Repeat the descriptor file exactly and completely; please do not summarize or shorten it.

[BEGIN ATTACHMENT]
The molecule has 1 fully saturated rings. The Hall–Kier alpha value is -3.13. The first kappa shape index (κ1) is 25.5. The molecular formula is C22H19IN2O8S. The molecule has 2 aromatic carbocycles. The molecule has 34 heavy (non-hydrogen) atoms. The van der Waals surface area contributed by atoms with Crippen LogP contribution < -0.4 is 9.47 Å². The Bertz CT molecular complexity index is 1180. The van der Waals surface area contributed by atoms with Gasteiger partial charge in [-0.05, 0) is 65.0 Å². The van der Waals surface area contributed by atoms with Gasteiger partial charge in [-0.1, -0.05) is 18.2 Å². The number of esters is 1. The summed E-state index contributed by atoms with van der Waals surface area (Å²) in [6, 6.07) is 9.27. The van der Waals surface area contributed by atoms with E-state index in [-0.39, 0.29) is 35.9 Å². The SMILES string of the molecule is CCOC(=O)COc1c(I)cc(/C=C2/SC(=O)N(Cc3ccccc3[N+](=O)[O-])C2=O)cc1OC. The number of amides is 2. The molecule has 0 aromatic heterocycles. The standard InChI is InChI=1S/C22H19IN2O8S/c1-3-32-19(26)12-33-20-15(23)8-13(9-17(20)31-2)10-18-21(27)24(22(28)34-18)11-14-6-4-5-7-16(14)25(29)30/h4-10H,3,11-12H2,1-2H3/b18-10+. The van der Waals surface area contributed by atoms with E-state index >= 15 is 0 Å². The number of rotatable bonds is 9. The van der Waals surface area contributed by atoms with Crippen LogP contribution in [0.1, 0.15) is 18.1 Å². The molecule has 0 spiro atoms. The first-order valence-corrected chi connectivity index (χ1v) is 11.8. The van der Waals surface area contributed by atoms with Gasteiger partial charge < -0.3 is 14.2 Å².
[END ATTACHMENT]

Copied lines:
The molecule has 1 fully saturated rings. The Hall–Kier alpha value is -3.13. The first kappa shape index (κ1) is 25.5. The molecular formula is C22H19IN2O8S. The molecule has 2 aromatic carbocycles. The molecule has 34 heavy (non-hydrogen) atoms. The van der Waals surface area contributed by atoms with Crippen LogP contribution < -0.4 is 9.47 Å². The Bertz CT molecular complexity index is 1180. The van der Waals surface area contributed by atoms with Gasteiger partial charge in [-0.05, 0) is 65.0 Å². The van der Waals surface area contributed by atoms with Gasteiger partial charge in [-0.1, -0.05) is 18.2 Å². The number of esters is 1. The summed E-state index contributed by atoms with van der Waals surface area (Å²) in [6, 6.07) is 9.27. The van der Waals surface area contributed by atoms with E-state index in [-0.39, 0.29) is 35.9 Å². The SMILES string of the molecule is CCOC(=O)COc1c(I)cc(/C=C2/SC(=O)N(Cc3ccccc3[N+](=O)[O-])C2=O)cc1OC. The number of amides is 2. The molecule has 0 aromatic heterocycles. The standard InChI is InChI=1S/C22H19IN2O8S/c1-3-32-19(26)12-33-20-15(23)8-13(9-17(20)31-2)10-18-21(27)24(22(28)34-18)11-14-6-4-5-7-16(14)25(29)30/h4-10H,3,11-12H2,1-2H3/b18-10+. The van der Waals surface area contributed by atoms with E-state index >= 15 is 0 Å². The number of rotatable bonds is 9. The van der Waals surface area contributed by atoms with Crippen LogP contribution in [0.1, 0.15) is 18.1 Å². The molecule has 0 spiro atoms. The first-order valence-corrected chi connectivity index (χ1v) is 11.8. The van der Waals surface area contributed by atoms with Gasteiger partial charge < -0.3 is 14.2 Å².